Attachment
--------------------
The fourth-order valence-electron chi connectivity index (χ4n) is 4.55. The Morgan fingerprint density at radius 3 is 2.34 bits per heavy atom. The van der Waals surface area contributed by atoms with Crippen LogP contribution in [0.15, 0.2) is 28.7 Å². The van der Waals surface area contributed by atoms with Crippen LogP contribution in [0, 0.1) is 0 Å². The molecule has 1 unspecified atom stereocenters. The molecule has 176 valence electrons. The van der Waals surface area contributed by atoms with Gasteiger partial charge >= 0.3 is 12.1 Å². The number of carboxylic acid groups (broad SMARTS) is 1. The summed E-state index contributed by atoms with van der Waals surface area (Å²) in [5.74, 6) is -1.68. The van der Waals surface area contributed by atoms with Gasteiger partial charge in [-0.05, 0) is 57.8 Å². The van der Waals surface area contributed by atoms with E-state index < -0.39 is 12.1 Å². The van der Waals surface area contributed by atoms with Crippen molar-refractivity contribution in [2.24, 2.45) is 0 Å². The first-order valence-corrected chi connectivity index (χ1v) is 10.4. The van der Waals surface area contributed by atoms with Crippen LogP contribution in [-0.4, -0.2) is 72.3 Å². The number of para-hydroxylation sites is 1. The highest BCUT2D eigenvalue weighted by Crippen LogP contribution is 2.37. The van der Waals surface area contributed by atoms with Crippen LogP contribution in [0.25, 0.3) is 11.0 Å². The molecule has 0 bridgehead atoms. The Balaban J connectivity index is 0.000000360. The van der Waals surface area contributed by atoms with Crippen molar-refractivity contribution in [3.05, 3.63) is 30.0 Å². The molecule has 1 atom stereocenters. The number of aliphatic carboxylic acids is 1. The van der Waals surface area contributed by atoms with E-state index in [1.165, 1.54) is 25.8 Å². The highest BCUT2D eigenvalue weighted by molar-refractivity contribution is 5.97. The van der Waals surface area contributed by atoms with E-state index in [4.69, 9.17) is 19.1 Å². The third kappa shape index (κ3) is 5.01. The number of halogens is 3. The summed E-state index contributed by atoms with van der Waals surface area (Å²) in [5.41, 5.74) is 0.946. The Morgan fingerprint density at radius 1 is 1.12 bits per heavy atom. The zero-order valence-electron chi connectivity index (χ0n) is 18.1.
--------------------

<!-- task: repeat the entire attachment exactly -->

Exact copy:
The fourth-order valence-electron chi connectivity index (χ4n) is 4.55. The Morgan fingerprint density at radius 3 is 2.34 bits per heavy atom. The van der Waals surface area contributed by atoms with Crippen LogP contribution in [0.15, 0.2) is 28.7 Å². The van der Waals surface area contributed by atoms with Crippen LogP contribution in [0, 0.1) is 0 Å². The molecule has 1 unspecified atom stereocenters. The molecule has 176 valence electrons. The van der Waals surface area contributed by atoms with Gasteiger partial charge >= 0.3 is 12.1 Å². The number of carboxylic acid groups (broad SMARTS) is 1. The summed E-state index contributed by atoms with van der Waals surface area (Å²) in [5.74, 6) is -1.68. The van der Waals surface area contributed by atoms with Gasteiger partial charge in [-0.05, 0) is 57.8 Å². The van der Waals surface area contributed by atoms with E-state index < -0.39 is 12.1 Å². The van der Waals surface area contributed by atoms with Crippen molar-refractivity contribution in [2.24, 2.45) is 0 Å². The first-order valence-corrected chi connectivity index (χ1v) is 10.4. The van der Waals surface area contributed by atoms with Crippen LogP contribution in [-0.4, -0.2) is 72.3 Å². The number of para-hydroxylation sites is 1. The highest BCUT2D eigenvalue weighted by Crippen LogP contribution is 2.37. The van der Waals surface area contributed by atoms with Crippen LogP contribution in [0.25, 0.3) is 11.0 Å². The molecule has 0 bridgehead atoms. The Balaban J connectivity index is 0.000000360. The van der Waals surface area contributed by atoms with Crippen molar-refractivity contribution in [3.05, 3.63) is 30.0 Å². The molecule has 1 atom stereocenters. The number of aliphatic carboxylic acids is 1. The van der Waals surface area contributed by atoms with E-state index in [1.165, 1.54) is 25.8 Å². The highest BCUT2D eigenvalue weighted by molar-refractivity contribution is 5.97. The van der Waals surface area contributed by atoms with E-state index in [4.69, 9.17) is 19.1 Å². The third kappa shape index (κ3) is 5.01. The number of halogens is 3. The summed E-state index contributed by atoms with van der Waals surface area (Å²) in [5.41, 5.74) is 0.946. The Morgan fingerprint density at radius 1 is 1.12 bits per heavy atom. The zero-order valence-electron chi connectivity index (χ0n) is 18.1.